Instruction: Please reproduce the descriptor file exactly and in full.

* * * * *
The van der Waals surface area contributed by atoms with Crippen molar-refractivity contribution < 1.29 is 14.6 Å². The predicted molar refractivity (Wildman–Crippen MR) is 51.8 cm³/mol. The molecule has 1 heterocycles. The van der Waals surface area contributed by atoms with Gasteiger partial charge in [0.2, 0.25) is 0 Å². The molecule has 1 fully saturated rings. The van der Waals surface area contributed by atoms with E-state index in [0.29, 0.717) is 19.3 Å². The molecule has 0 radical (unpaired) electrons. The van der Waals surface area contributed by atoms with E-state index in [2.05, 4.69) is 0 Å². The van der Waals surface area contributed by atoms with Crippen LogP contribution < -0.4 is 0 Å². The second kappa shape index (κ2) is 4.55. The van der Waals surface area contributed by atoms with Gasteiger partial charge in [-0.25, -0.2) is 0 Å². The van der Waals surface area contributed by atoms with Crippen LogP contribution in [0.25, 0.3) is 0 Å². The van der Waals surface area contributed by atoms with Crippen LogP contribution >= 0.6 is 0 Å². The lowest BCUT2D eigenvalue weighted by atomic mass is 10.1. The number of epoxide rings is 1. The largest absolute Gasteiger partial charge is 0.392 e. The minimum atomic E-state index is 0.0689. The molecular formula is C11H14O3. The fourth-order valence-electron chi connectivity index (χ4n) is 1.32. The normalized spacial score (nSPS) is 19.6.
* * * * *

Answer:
The van der Waals surface area contributed by atoms with Crippen molar-refractivity contribution < 1.29 is 14.6 Å². The predicted molar refractivity (Wildman–Crippen MR) is 51.8 cm³/mol. The molecule has 1 heterocycles. The van der Waals surface area contributed by atoms with Gasteiger partial charge in [0.2, 0.25) is 0 Å². The molecule has 1 fully saturated rings. The van der Waals surface area contributed by atoms with E-state index in [0.29, 0.717) is 19.3 Å². The molecule has 0 radical (unpaired) electrons. The van der Waals surface area contributed by atoms with E-state index in [2.05, 4.69) is 0 Å². The van der Waals surface area contributed by atoms with Crippen LogP contribution < -0.4 is 0 Å². The second kappa shape index (κ2) is 4.55. The van der Waals surface area contributed by atoms with Gasteiger partial charge in [-0.25, -0.2) is 0 Å². The van der Waals surface area contributed by atoms with Crippen LogP contribution in [0.25, 0.3) is 0 Å². The van der Waals surface area contributed by atoms with Crippen LogP contribution >= 0.6 is 0 Å². The lowest BCUT2D eigenvalue weighted by atomic mass is 10.1. The number of epoxide rings is 1. The largest absolute Gasteiger partial charge is 0.392 e. The minimum atomic E-state index is 0.0689. The molecular formula is C11H14O3. The fourth-order valence-electron chi connectivity index (χ4n) is 1.32. The normalized spacial score (nSPS) is 19.6.